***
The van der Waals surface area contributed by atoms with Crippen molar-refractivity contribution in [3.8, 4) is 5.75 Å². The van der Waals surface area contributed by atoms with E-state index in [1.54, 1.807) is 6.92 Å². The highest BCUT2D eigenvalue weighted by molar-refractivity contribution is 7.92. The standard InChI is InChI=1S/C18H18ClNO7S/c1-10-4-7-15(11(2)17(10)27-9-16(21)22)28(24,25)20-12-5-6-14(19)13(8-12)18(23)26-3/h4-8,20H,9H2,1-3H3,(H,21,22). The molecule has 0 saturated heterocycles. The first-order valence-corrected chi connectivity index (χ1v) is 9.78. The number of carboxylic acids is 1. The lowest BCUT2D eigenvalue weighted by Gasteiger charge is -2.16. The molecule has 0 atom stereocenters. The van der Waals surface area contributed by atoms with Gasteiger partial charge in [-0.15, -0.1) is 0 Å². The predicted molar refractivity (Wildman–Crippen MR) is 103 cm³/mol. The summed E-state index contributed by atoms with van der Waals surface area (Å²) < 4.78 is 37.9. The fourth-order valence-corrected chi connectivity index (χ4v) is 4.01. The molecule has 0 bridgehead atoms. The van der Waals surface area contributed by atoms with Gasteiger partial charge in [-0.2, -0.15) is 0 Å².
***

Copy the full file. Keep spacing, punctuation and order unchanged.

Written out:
The van der Waals surface area contributed by atoms with Crippen molar-refractivity contribution in [3.8, 4) is 5.75 Å². The van der Waals surface area contributed by atoms with E-state index in [1.54, 1.807) is 6.92 Å². The highest BCUT2D eigenvalue weighted by molar-refractivity contribution is 7.92. The standard InChI is InChI=1S/C18H18ClNO7S/c1-10-4-7-15(11(2)17(10)27-9-16(21)22)28(24,25)20-12-5-6-14(19)13(8-12)18(23)26-3/h4-8,20H,9H2,1-3H3,(H,21,22). The molecule has 0 saturated heterocycles. The first-order valence-corrected chi connectivity index (χ1v) is 9.78. The number of carboxylic acids is 1. The lowest BCUT2D eigenvalue weighted by Gasteiger charge is -2.16. The molecule has 0 atom stereocenters. The van der Waals surface area contributed by atoms with Gasteiger partial charge in [-0.15, -0.1) is 0 Å². The predicted molar refractivity (Wildman–Crippen MR) is 103 cm³/mol. The summed E-state index contributed by atoms with van der Waals surface area (Å²) < 4.78 is 37.9. The fourth-order valence-corrected chi connectivity index (χ4v) is 4.01. The molecule has 0 bridgehead atoms. The van der Waals surface area contributed by atoms with Gasteiger partial charge in [-0.2, -0.15) is 0 Å².